It was standing room only as the Penguin community gathered on Tuesday morning to farewell Edward 'Ted' Howe OAM.
The 101-year-old died peacefully on August 17 at Coroneagh Park.
The mood at the Penguin Uniting Church was light as mourners remembered the humble, hard-working man who contributed so much to the community.
Raymond 'Jasper' Howe Jn described his grandfather's early years.
He was born to Mole Creek farmers Lindsay and Marjie Howe on October 24, 1917.
When the Second World War broke out, he didn't hesitate to enlist, saying "A man would not be a man unless he fights for what he loves."
He was very well-respected by his comrades and was known to carry others' rifles on the treacherous Kokoda Track.
In 1943, Ted returned to the North-West on a week's leave to marry his sweetheart, Edna Lancaster.
He overstayed his leave by an extra week, expecting to be charged with AWoL. Instead, he was promoted to Sergeant.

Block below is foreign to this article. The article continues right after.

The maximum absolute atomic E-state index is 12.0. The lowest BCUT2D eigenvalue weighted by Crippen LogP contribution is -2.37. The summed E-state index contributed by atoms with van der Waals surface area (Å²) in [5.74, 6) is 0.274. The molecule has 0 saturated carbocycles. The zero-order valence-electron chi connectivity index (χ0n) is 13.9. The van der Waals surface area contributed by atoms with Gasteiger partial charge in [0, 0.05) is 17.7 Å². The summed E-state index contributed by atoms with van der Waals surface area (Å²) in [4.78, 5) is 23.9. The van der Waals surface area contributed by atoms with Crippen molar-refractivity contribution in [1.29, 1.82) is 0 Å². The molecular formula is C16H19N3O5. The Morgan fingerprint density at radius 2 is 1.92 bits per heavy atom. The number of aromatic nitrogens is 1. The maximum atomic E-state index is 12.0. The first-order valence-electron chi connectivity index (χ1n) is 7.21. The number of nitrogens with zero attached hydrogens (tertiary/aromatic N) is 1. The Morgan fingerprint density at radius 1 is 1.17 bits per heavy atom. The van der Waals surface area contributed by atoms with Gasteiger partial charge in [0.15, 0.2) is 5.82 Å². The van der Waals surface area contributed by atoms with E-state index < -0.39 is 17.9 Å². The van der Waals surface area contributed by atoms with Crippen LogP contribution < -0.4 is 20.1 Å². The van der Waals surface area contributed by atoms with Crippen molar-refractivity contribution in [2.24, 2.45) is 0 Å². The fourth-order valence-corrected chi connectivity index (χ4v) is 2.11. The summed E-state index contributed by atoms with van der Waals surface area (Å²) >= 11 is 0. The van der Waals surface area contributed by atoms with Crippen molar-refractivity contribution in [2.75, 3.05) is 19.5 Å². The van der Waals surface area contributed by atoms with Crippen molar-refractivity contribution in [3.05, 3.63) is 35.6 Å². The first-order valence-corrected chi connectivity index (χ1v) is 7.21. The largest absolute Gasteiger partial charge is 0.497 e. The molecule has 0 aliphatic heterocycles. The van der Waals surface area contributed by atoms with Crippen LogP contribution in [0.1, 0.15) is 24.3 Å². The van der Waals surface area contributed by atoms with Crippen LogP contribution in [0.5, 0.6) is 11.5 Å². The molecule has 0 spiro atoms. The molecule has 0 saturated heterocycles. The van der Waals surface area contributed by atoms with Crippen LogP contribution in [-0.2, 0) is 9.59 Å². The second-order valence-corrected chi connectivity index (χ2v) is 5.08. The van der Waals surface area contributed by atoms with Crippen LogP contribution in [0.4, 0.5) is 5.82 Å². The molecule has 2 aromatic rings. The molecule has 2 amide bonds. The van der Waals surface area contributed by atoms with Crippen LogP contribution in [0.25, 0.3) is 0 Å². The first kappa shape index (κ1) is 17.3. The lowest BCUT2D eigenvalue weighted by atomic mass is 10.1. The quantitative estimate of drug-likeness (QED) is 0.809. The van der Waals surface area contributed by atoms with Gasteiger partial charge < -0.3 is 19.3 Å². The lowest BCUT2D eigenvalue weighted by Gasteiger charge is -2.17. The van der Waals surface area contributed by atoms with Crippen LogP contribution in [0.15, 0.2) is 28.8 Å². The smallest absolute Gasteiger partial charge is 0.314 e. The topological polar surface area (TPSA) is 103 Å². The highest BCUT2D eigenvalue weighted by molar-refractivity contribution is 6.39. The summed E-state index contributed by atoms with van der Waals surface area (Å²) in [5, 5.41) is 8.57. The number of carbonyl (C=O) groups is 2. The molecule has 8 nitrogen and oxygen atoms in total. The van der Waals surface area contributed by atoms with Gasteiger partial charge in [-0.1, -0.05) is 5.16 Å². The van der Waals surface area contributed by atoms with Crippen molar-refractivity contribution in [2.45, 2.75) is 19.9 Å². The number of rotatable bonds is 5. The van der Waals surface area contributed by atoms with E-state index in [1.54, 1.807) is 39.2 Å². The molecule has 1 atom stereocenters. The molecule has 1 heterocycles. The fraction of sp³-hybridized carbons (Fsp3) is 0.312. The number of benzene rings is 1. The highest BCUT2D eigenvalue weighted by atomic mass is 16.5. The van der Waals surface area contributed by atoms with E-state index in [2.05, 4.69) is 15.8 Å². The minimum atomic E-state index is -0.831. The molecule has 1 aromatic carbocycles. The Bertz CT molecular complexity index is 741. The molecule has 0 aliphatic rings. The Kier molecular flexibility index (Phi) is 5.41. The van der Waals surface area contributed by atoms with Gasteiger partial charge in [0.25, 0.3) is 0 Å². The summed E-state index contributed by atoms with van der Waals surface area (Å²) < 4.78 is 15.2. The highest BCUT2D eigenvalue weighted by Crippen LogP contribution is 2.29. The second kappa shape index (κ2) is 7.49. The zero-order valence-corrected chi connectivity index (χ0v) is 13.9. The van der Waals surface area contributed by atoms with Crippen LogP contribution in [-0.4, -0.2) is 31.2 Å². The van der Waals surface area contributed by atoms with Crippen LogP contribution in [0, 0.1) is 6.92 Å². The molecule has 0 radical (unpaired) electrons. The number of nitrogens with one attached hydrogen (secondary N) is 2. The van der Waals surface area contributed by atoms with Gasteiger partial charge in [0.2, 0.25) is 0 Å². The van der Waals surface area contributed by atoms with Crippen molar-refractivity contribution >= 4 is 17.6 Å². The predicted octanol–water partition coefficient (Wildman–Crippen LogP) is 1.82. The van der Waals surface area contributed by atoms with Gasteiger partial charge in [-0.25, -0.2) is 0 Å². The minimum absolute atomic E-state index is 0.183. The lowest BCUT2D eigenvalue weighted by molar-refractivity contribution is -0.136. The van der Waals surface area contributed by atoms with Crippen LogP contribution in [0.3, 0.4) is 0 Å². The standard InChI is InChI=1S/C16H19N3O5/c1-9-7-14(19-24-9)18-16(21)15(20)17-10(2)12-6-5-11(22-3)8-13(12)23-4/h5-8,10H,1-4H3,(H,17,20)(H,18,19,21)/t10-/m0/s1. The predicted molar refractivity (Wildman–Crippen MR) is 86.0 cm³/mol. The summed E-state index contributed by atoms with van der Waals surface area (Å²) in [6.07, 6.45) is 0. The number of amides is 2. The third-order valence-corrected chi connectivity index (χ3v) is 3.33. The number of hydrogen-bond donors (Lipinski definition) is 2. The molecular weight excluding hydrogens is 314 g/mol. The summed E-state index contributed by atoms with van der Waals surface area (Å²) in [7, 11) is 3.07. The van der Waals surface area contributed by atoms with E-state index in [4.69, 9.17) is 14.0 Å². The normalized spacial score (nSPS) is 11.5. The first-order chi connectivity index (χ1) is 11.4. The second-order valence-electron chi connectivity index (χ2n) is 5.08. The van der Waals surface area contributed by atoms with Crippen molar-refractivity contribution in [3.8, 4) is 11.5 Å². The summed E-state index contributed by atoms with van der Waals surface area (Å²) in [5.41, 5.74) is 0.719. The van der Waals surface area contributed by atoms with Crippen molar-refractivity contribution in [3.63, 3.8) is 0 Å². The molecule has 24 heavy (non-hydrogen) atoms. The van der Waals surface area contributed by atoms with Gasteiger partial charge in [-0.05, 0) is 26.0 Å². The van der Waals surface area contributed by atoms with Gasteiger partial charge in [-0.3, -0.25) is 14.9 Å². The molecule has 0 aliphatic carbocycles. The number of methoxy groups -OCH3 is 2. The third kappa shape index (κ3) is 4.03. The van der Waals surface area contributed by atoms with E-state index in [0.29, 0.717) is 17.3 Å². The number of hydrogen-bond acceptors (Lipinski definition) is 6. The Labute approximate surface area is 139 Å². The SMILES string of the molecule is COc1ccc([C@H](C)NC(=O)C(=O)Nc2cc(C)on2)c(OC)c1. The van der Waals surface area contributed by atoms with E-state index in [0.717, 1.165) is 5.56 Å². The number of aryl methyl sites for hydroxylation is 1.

Ted and Edna had two children, Susan Grist and the late Raymond Howe.
After surviving the war, he pledged to serve his God and community for the rest of his life.
Susan said her father always put others first and never raised his voice.
"He led by example. He taught us to respect people, not to judge others and to be humble," she said.
Dad's not resting, he's having the time of his life.Susan Grist
Central Coast Councillor Garry Carpenter said Ted was a mentor and an exceptionally hard-worker during his time as the Road Foreman for Penguin Council.
"I was the lucky one... he wouldn't ask you to do anything Ted wouldn't do himself."
Ted was a life member of several groups, including the North West Fishermen's Association, Meals on Wheels Tasmania and the Penguin Football Club, where he was a respected trainer.
Fellow Penguin Football Club life member Dudley Corbett said Ted treated everyone equally.
"He brought a sense of real mateship, humanity, the way people should live their lives.
"He was a father figure to the young people who were coming through, a guiding light. He was just a wonderful man."
Ted was laid to rest in a handmade coffin painted with the colours of the Penguin Two Blues. The service concluded with a guard of honour from football club members and the club song.